Marine Gen. Joseph Dunford, the top U.S. commander in Afghanistan, testified this past week before the Senate Armed Services Committee. He spoke highly of the 352,000-strong Afghan security force that assumed responsibility for the country in June 2013 and lauded them for keeping violence down during the recent election.

"We had over 300 campaign events involving thousands of people, some as large as 20,000," Dunford said. "The Afghan forces secured all of those campaign events."

The U.S. withdrawal plan, however, is based on being able to fix the Afghan security force's shortcomings by the end of 2016.

Dunford described gaps in planning, programming, budgeting, delivering spare parts, fuel payment systems - things the U.S. military takes for granted. Afghanistan also needs to brush up its intelligence operation and develop the nascent air force.

Dunford laid out his best-case scenario under the current plan:

-The Afghan presidential election is resolved.

-Afghan security forces continue to improve and are sustainable by 2017 so a small U.S. presence inside the U.S. Embassy in Kabul - a "security cooperation office" - is sufficient.

-Shortfalls in the Afghan forces are addressed.

-The U.S. and other donor nations continue to fund the Afghan government, security forces and development projects.

-Afghan-Pakistani relations improve and the two nations have adequate capabilities - and the will - to counter terrorism.

His worst-case scenario: The election remains unresolved; Afghan-Pakistan relations sour and both countries fall short of battling extremist militants; al-Qaida or other militant groups regain their footing in the border region and plot attacks against the U.S.

Sen. Lindsey Graham, R-S.C., a critic of Obama's plan, said trying to meet the goals for a successful outcome was like "kicking a 65-yard field goal into the wind."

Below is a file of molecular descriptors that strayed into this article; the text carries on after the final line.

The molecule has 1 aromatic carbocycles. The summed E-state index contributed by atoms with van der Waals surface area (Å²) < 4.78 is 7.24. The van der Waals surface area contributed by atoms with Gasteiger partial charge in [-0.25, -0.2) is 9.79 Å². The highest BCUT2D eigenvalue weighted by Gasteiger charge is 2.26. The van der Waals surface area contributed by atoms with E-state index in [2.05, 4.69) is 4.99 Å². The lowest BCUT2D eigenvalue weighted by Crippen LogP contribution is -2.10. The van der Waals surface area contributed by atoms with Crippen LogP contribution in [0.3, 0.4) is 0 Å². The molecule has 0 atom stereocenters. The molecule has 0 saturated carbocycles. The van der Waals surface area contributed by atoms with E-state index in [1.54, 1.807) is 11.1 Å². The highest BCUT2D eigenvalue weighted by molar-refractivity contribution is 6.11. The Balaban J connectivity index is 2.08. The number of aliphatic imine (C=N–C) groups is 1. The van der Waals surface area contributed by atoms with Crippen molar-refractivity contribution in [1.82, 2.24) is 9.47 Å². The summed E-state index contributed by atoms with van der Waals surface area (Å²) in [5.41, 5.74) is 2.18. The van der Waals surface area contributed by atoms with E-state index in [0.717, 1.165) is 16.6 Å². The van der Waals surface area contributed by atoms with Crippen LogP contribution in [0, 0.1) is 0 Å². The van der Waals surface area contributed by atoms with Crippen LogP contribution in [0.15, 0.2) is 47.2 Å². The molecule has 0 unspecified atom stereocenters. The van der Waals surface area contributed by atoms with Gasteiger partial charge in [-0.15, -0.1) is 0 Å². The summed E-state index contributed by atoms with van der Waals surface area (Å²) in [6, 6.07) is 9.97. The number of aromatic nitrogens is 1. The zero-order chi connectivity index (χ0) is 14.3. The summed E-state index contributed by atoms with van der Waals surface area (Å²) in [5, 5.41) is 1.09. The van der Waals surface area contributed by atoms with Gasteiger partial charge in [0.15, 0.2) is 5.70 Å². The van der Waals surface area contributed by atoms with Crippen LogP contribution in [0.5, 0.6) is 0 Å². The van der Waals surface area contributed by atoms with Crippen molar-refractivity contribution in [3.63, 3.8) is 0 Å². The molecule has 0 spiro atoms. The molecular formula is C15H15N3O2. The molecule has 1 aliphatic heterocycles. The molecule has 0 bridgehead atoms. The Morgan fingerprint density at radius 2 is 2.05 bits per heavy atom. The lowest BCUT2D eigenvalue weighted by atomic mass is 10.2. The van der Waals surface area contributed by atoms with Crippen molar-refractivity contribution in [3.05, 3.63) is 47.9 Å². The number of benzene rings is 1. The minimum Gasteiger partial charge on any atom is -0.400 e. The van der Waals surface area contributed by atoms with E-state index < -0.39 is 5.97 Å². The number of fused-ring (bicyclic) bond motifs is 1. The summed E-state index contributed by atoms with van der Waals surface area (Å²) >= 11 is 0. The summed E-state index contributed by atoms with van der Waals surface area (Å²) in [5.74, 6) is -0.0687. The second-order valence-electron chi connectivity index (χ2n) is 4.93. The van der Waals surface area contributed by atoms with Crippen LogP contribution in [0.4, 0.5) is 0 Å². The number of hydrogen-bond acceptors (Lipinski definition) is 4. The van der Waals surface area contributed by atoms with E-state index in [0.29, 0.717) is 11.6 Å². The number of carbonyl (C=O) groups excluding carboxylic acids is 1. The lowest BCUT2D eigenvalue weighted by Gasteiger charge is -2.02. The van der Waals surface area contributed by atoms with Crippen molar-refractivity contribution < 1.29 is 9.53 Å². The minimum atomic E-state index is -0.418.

"There's a disaster in the making to our homeland and to losing all the gains we fought for inside of Afghanistan by drawing down too quick and not being able to help the Afghans in a reasonable fashion," Graham said.

Earlier this month, Obama's special envoy to Afghanistan and Pakistan, James Dobbins, told the Senate Foreign Relations Committee that despite declining security in Iraq, the president was not "presently disposed to reconsider the decision."

"Afghanistan isn't Iraq," Dobbins said. "In Iraq, the people didn't want us, and not a single Iraqi politician was prepared to advocate our staying. In Afghanistan, the people overwhelmingly want us to stay, and every single contender in the presidential election said they would sign the bilateral security agreement" with the United States.

"In Iraq, they could get along without us, at least temporarily, because they had plenty of money. In Afghanistan they can't possibly get along without us," he said.

Sen. Robert Menendez, the committee chairman, said it was still hard not to draw the comparison.

"When the administration announced plans to completely draw down forces from Afghanistan by 2016, I was concerned about the plan, and I still have concerns," said Menendez, D-N.J.

Tennessee Sen. Bob Corker, the top Republican on the committee, said he was happy that Obama had decided to leave 9,800 troops in Afghanistan next year. But Corker was against putting a two-year timeline on a virtual complete withdrawal.

"It's amazing. When we talk to people within the administration that know things like this - and are pretty tuned in - they say, 'Hey guys, don't worry about this, this is just a plan, we're going to reassess.' But you're telling me, as a special envoy, this is concrete - right now this is not just a plan, but this is the way it's going to be."

"I think this reflects the president's intentions," Dobbins said. He acknowledged that other countries in the region support the continuation of a U.S. and NATO military mission in Afghanistan for at least several more years.

"Pakistan, Uzbekistan and China all fear Afghanistan becoming a safe haven for their own hostile militant groups," he said. "India fears Afghanistan again becoming a training ground for terrorist groups targeting them. Russia remains concerned about the flow of narcotics. Iran and Pakistan fear new floods of refugees."

A senior Pakistan defense official, visiting Washington last week, told The Associated Press that the entire basis of the drawdown has not been met.

The official, who spoke on condition of anonymity because he wasn't authorized to comment publicly on U.S. policy, said the withdrawal plan was based on having a peaceful transition from outgoing Afghan President Hamid Karzai to a new government, Afghanistan signing the security agreement and assurances the Afghan security forces will be able to hold the country together once the international forces leave.

"Tell me, has any one of them been met?" he asked.

He said he had come to Washington carrying a message: Pakistan wants the president to take another look.